Last week, just before King Abdullah returned to Riyadh after a long absence for medical treatment and recuperation, he authorized a $36 billion ‘handout’ in pay increases to help less well-off citizens cope with inflation and to provide unemployment benefits and affordable housing. Some interpreted this as a gesture to diffuse protests. While some Saudi dissidents pleaded for jobs, others dismissed it as an effort by the Al-Sauds to save their skin. If anything, this so-called handout will only remind Saudis of their servitude—at the very moment other Arabs, and the world at large, are putting the royals under a magnifying glass.
King Abdullah knows full well that there is almost nothing in Saudi Arabia that truly belongs to him. Most everything in Saudi Arabia is financed by oil depletion. Oil is not his to ‘hand out.’ Its depletion and all ensuing handouts to buy support can only be the fuel for uprisings. Let me explain.
In most countries, exhaustible resources belong to the state and are, in turn, the birthright of current and future generations. The state has the responsibility to preserve equal benefits from all exhaustible resources for all generations.
Has the House of Saud preserved the heritage of all generations of Saudis? The answer is an emphatic no. Is the waste of oil a main source of grievance against the House of Saud? The answer is an emphatic yes. If the Al-Sauds are to have any chance of survival at a time when rulers all around them fall, there are a number of things that they will have to do, and quickly.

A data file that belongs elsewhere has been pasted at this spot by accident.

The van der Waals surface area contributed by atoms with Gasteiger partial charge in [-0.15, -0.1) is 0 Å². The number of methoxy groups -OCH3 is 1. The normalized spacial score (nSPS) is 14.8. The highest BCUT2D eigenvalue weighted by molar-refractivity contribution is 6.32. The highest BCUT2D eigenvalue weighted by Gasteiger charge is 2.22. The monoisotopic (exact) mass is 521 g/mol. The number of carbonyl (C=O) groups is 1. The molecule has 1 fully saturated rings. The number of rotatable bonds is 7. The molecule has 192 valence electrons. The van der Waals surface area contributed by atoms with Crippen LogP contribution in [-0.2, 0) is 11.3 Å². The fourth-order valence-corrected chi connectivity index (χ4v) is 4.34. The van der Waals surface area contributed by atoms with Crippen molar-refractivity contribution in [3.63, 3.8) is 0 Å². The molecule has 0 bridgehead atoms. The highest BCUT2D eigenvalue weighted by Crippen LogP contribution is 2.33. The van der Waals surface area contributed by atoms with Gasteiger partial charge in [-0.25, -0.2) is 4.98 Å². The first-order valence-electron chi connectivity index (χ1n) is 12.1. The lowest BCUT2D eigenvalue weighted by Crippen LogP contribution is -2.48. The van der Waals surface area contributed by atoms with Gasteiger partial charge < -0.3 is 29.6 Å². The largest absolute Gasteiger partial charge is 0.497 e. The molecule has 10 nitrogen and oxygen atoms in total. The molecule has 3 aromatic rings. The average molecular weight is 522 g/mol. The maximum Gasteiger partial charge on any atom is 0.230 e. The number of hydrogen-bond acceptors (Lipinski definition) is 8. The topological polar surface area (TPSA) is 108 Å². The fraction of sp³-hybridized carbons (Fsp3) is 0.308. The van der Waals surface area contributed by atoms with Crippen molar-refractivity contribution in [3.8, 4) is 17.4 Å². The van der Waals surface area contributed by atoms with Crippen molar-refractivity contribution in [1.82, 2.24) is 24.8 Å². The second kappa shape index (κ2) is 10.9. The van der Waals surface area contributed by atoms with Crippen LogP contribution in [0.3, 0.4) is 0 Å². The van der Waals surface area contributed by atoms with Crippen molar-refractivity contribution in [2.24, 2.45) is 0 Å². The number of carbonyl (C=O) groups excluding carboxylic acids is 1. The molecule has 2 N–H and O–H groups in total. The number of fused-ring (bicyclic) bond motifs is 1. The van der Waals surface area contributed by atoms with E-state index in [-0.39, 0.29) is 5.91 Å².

Broadly speaking, Saudi oil revenues should not finance consumption—as a number of economists, most notably Robert Solow have pointed out, this is a key tenet of managing exhaustible resources. Imagine that Saudi Arabia produces only oil. If the oil is used to finance consumption, then eventually the Saudi economy will fall off the cliff when oil runs out, that is, with a GDP of zero.
Worse, every prince in Saudi Arabia gets a monthly check from a special department of the Ministry of Finance, which is run by loyal subjects from Mecca. This might normally be overlooked, but in Saudi Arabia there are 7,000-8,000 princes and the size of the checks, though varied, run sometimes into the millions of dollars for the senior princes. But this is not all. A handful of princes take what they want from the Ministry of Finance. Many of them act as middlemen for lucrative government contracts.
Although using oil money to finance consumption is not economically sound and financing the lifestyles of the Al-Sauds is robbery, military expenditures are arguably even more wasteful. Saudi Arabia has been the largest importer of arms in the world. These imports are accompanied by enormous payments to corrupt senior princes. Military hardware requires maintenance expenditures in the future, draining more resources. No one really believes Saudi Arabia could defend itself against Iranian or Iraqi military aggression; if anything military hardware is likely to be used against an internal uprising—right now it rewards the the United States and Great Britain, the Al-Sauds' foreign backers.